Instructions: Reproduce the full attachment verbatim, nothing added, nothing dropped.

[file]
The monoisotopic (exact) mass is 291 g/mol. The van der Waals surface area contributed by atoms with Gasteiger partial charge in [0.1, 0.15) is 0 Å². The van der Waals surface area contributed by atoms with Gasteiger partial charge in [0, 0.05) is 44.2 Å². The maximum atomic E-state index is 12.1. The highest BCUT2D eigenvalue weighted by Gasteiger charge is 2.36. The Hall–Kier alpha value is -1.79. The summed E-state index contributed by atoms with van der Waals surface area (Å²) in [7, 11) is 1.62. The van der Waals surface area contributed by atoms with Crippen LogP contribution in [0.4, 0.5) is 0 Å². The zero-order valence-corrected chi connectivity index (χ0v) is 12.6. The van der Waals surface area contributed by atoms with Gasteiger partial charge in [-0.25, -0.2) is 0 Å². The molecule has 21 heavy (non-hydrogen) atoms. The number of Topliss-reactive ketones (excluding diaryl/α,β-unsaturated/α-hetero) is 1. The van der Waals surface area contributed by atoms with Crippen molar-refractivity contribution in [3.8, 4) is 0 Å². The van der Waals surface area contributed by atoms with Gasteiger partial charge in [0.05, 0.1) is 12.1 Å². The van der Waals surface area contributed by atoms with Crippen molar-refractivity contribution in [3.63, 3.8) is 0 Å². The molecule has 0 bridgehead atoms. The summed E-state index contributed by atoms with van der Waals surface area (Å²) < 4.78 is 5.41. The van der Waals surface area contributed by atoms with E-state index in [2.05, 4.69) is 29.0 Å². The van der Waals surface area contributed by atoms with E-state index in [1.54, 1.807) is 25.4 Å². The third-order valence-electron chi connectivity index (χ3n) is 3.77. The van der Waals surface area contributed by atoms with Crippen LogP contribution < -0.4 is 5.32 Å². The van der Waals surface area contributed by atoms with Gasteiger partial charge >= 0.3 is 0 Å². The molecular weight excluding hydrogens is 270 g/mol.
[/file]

The monoisotopic (exact) mass is 291 g/mol. The van der Waals surface area contributed by atoms with Gasteiger partial charge in [0.1, 0.15) is 0 Å². The van der Waals surface area contributed by atoms with Gasteiger partial charge in [0, 0.05) is 44.2 Å². The maximum atomic E-state index is 12.1. The highest BCUT2D eigenvalue weighted by Gasteiger charge is 2.36. The Hall–Kier alpha value is -1.79. The summed E-state index contributed by atoms with van der Waals surface area (Å²) in [7, 11) is 1.62. The van der Waals surface area contributed by atoms with Crippen LogP contribution in [0.4, 0.5) is 0 Å². The zero-order valence-corrected chi connectivity index (χ0v) is 12.6. The van der Waals surface area contributed by atoms with Gasteiger partial charge in [-0.25, -0.2) is 0 Å². The molecule has 21 heavy (non-hydrogen) atoms. The number of Topliss-reactive ketones (excluding diaryl/α,β-unsaturated/α-hetero) is 1. The van der Waals surface area contributed by atoms with Crippen molar-refractivity contribution in [3.8, 4) is 0 Å². The van der Waals surface area contributed by atoms with Gasteiger partial charge in [0.05, 0.1) is 12.1 Å². The van der Waals surface area contributed by atoms with Crippen molar-refractivity contribution in [3.63, 3.8) is 0 Å². The molecule has 0 bridgehead atoms. The summed E-state index contributed by atoms with van der Waals surface area (Å²) < 4.78 is 5.41. The van der Waals surface area contributed by atoms with E-state index in [2.05, 4.69) is 29.0 Å². The van der Waals surface area contributed by atoms with E-state index in [1.54, 1.807) is 25.4 Å². The third-order valence-electron chi connectivity index (χ3n) is 3.77. The van der Waals surface area contributed by atoms with Crippen LogP contribution < -0.4 is 5.32 Å². The van der Waals surface area contributed by atoms with Gasteiger partial charge >= 0.3 is 0 Å². The molecular weight excluding hydrogens is 270 g/mol.